This now has a range of possibilities. I'm not doing the math for each, or collectively right now. (I will if you think you want that). But essentially it's +3 vs +2 hard rolls with this extra modifier. Much more likely to come out that Trasher doesnt absolutely get Hugh's shit, but they both are probably black and blue, and Hugh significantly less then previous examples. But it is equally clear that Trasher is going to have a much harder time predicting Hugh, and that the advantage of Hard is more likely to be equal or with Hugh advantaged instead. This makes Hx far more important then a mere bump of -few% to win.

This establishes the character's effective rolls. Now they each roll seize to find out how many holds they spend, and they prioritize what they want. It's clear they counter each other in options which is fine. Since this is mostly to see who has what advantages and then exchange harm and decide who has possession if either of them do. Which sets you up to make a move and describe how those rolls play out as an arbiter. The group should decide how the spend the hold: out loud first one then the other, taking turns hold by hold, the winner declares first, or if both declare secretly, etc.

EDIT::
As DeadmanwalkingXI says, this is a Single exchange of harm.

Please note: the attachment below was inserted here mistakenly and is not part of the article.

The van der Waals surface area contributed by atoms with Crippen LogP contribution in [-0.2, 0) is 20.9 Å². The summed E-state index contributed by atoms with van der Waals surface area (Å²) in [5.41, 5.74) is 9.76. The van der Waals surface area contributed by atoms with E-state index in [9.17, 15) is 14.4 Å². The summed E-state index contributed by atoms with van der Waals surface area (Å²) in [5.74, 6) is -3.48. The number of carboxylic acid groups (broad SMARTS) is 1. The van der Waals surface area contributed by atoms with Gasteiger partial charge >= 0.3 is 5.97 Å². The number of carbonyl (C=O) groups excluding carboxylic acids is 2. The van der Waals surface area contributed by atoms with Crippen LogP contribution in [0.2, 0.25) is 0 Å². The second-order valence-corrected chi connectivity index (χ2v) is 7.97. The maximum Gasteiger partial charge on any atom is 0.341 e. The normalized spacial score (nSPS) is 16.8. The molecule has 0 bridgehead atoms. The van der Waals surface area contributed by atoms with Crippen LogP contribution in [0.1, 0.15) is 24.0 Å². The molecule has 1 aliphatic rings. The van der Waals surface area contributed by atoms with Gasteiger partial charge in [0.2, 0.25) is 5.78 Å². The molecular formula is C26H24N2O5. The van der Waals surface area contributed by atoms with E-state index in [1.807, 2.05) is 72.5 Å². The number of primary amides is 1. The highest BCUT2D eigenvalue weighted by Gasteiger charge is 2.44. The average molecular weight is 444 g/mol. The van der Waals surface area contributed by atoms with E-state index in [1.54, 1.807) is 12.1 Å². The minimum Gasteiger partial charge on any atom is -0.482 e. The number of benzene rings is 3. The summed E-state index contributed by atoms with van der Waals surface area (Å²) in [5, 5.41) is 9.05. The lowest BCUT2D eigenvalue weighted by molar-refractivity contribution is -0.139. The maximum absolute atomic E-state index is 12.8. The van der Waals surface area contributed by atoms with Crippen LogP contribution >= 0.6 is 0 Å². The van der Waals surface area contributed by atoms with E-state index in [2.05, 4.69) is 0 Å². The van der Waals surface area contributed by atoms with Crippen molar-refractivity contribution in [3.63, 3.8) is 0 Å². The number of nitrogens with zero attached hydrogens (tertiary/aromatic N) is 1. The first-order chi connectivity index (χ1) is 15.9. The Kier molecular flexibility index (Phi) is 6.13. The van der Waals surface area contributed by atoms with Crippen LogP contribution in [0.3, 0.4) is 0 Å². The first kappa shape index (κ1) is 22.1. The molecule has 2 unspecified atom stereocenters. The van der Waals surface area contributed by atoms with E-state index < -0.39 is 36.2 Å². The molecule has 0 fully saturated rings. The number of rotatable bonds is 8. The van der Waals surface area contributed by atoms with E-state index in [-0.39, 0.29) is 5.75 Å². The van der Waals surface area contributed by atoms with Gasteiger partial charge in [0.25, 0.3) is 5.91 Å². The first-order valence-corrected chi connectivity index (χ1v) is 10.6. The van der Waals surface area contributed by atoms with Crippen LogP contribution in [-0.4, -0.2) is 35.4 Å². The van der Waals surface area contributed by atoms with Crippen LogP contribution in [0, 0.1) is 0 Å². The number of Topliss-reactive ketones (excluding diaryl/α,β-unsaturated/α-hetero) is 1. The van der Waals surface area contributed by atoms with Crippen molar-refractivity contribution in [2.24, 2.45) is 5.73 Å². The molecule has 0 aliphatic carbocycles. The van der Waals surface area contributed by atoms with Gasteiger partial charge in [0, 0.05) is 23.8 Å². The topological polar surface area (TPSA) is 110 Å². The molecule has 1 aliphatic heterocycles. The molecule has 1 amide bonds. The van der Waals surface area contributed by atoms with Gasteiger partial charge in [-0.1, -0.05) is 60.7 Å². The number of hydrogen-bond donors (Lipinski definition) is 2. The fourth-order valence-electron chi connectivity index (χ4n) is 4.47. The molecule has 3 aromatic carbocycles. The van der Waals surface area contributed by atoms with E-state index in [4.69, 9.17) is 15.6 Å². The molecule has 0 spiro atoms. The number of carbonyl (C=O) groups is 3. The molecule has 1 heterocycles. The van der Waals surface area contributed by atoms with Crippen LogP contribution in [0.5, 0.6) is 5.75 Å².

« Last Edit: March 18, 2017, 03:40:56 PM by Ebok »

Re: 2nd Edition and Seize by Force (and similar moves)
« Reply #127 on: March 18, 2017, 03:15:04 PM »
Like Ebok suggests, I've always had one person roll seize by force while the other rolls to interfere, then have them swap roles (with the person who just rolled to interfere rolling seize by force and vice versa), but I then apply both rolls results to a single exchange of Harm. I think that's probably the fairest way to do it, since otherwise, again as noted, whoever rolls seize by force has a huge advantage that's not necessarily reflective of the fiction...one-sided brutality is better done with Go Aggro. Yeah, that's a lot of rolls, but it's pretty quick to figure out since two of the four just apply penalties to the other two.

This sometimes results in both people saying they 'took definite hold' and canceling each other out on that front, but IME they usually pick 'suffer little harm' as their first option, and then more often 'inflict great harm' than 'take definite hold'. That might just be my players in particular, though.